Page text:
Here’s food for thought.
A Fatstacks forum member (you get access with Fatstacks courses) posted this morning that 10% of his articles generate 90% of his ad revenue. His top 3 articles produce 50% of revenue.
Talk about the 80/20 principle hard at work.
I was curious just how much the 80/20 revenue principle was in effect with a couple of my sites.
I would have done this with all my sites, but it’s only possible with superior revenue tracking… as in reporting that tells you how much ad revenue you’re making on each URL.
Lately, I’ve been testing Ezoic on two sites (approx 8K visits per day in total) to get this type of data and to see whether I could improve ad placements.
FYI, the forum member who posted also stated he uses Ezoic which explains how he could get this data as well.
Here are the results from my two sites:
- Site 1: 7% of articles generate 49% of the revenue / 17% of the articles 67% of the site’s revenue.
- Site 2: 7% of articles generate 78% of the revenue / 17% generate 89% of the revenue.
How is this info useful?
First, it’s a numbers game. Your winners pay for the losers (and you will have losers). Don’t worry too much if you have poorly performing articles. It’s bound to happen. In fact, it’s inevitable.
Second, this data steers you towards what topics and types of articles earn more money. This is helpful because doing more of what already makes money will make you more money.
Problem is, that’s only part of the story.
For my situation, those articles perform well largely because they get the most traffic.
Another consideration is revenue per 1,000 visitors to a URL (EPMV).
For example, using the Ezoic revenue reporting data, I’m able to spot URLs that earn way above-average EPMV.
The EPMV range is dramatic. For example, for one of my sites, the EPMV range is $3.29 to $55.58 for the top 75 articles (based on traffic volume).
In fact, for my biggest niche site, one URL consistently earns more than $100 USD per 1,000 visitors (this is NOT typical, but it sure is an opportunity I’m jumping all over). This URL earns from affiliate commissions, not ads. I’m publishing more articles that will drive more traffic to the mega earning URL.
How do you capitalize on high EPMV articles?
The same way you do with high traffic articles. You do more of the same.
It’s a numbers game until it isn’t
Above I mentioned this business is a numbers game. Push enough decent content out targeting low competition keywords and winners will emerge.
However, it can become less and less of a numbers game once you have sufficient data and choose to focus on what is already working.
How to replicate success (3 ways)
It’s time to really give you something to twirl around in your brain.
For years I’ve made the above points in blog posts, courses and emails which is focus on what works. Specifically, I’ve said do more of the type of articles that’s working whether ranking well in the Big G and/or earning a high EPMV.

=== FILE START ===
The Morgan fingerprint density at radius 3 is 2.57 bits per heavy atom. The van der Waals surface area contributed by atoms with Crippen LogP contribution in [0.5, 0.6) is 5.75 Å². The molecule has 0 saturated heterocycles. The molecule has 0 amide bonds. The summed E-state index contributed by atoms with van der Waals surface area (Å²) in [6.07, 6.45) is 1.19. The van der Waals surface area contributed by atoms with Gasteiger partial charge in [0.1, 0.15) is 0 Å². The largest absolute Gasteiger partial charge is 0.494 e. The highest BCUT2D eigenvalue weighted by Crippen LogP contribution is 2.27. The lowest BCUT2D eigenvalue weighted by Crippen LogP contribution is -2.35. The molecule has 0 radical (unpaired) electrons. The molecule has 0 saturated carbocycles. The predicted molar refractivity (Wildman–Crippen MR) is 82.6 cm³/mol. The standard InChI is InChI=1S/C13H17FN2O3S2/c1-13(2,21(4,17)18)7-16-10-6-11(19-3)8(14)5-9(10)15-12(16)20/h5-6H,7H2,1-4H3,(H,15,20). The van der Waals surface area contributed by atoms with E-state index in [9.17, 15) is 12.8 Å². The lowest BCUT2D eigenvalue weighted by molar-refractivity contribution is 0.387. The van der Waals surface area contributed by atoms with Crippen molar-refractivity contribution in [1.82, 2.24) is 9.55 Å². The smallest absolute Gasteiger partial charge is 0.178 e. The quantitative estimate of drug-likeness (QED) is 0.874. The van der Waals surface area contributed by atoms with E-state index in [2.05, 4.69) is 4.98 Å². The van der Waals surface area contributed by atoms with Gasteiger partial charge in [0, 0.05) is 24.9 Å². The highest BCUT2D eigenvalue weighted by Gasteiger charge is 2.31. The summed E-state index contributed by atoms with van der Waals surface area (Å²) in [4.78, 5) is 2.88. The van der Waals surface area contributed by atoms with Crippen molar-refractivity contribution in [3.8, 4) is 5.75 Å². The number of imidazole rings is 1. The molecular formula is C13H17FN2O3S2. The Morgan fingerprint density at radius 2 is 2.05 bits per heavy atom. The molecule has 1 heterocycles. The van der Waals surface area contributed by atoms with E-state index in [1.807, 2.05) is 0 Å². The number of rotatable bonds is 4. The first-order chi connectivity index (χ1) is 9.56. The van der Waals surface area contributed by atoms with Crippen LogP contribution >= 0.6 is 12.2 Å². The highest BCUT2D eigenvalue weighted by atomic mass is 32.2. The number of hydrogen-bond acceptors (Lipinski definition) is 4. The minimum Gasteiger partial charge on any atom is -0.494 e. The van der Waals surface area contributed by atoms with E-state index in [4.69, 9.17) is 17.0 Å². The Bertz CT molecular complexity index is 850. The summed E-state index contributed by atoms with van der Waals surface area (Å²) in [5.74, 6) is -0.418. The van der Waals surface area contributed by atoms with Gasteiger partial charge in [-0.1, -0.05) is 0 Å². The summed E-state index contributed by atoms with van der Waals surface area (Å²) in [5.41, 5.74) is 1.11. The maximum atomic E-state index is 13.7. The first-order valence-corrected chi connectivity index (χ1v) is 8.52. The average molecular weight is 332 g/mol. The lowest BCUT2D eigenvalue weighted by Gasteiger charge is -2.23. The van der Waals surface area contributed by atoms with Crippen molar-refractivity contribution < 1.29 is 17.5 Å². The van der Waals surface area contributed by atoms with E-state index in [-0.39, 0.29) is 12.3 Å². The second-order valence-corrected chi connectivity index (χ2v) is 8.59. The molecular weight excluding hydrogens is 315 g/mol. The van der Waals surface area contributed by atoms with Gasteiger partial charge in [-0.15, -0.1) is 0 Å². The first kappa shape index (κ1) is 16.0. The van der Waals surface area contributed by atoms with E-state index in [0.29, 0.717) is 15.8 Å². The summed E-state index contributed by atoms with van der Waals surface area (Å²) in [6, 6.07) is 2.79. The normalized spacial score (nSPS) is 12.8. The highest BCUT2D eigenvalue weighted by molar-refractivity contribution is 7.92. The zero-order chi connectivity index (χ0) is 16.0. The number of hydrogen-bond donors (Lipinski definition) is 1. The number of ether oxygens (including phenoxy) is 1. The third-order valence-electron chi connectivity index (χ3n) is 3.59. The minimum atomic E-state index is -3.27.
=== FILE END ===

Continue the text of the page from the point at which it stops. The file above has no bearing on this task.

The million-dollar question is, that I’ve never answered, is what do I mean by doing more of a specific type of article?
What I mean can be broken down into three different approaches. Here they are:
Replication approach #1: By Topic
This is self-explanatory. Let’s say you publish a site on photography which spans many, many topics. Suppose your highest traffic article is about night photography with iphones. You replicate this by publishing more articles either about night photography, iphone photography and/or iphone night photography.
Replication approach #2: By article concept
This approach is more vague, so I’ll explain with an example. Suppose on your photography site you notice that your highest traffic articles are tutorials (aka how-to) articles. That means the tutorial article concept works best – do more of those.
Replication approach #3: By topic and concept
Replicating by topic and concept is not always possible, but if it is, do it because it’s as close to doing what’s already working as you can get.
Returning to our photography site example, if your night time iphone photography tutorials do well, do more of them. You will want to drill down your keyword research to hit all the angles (pun intended) and exhaust the topic AND concept.
Here are specific article examples:
- How to take photos of stars on iphone
How to take photos of the moon at night on an iphone
How to take photos of animals on the iphone at night
What if you don’t have any traffic or earnings?
I hate to say it, but then it’s truly a numbers game. Push out content. Target super easy-to-rank keywords (even if low search volume). Start getting traffic and money rolling in, then analyze what’s working.
Resources mentioned: Ezoic – I’m testing Ezoic again on a couple of sites. It’s too early to report results but having all that data on a URL by URL basis sure is helpful.
Factoid of the day: Ezoic is one of a very small handful of ad networks that offers URL level ad revenue reporting (which can be further broken down by traffic source and/or device).
AdSense (check, I use that as well) does track up to 500 URLs.
It’s incomprehensible to me that not every ad network offers URL level revenue reporting for every url that can be filtered down to by device and/or traffic source.
Jon runs the place around here. He pontificates about launching and growing online publishing businesses, aka blogs that make a few bucks. His pride and joy is the email newsletter he publishes that’s “the best blogging email newsletter around.”
Hyperbole? Maybe, but go check it out to see what some readers say.
In all seriousness, Jon is the founder and owner of a digital media company that publishes a variety of web properties visited and beloved by millions of readers monthly. Fatstacks is where he shares a glimpse into his digital publishing business.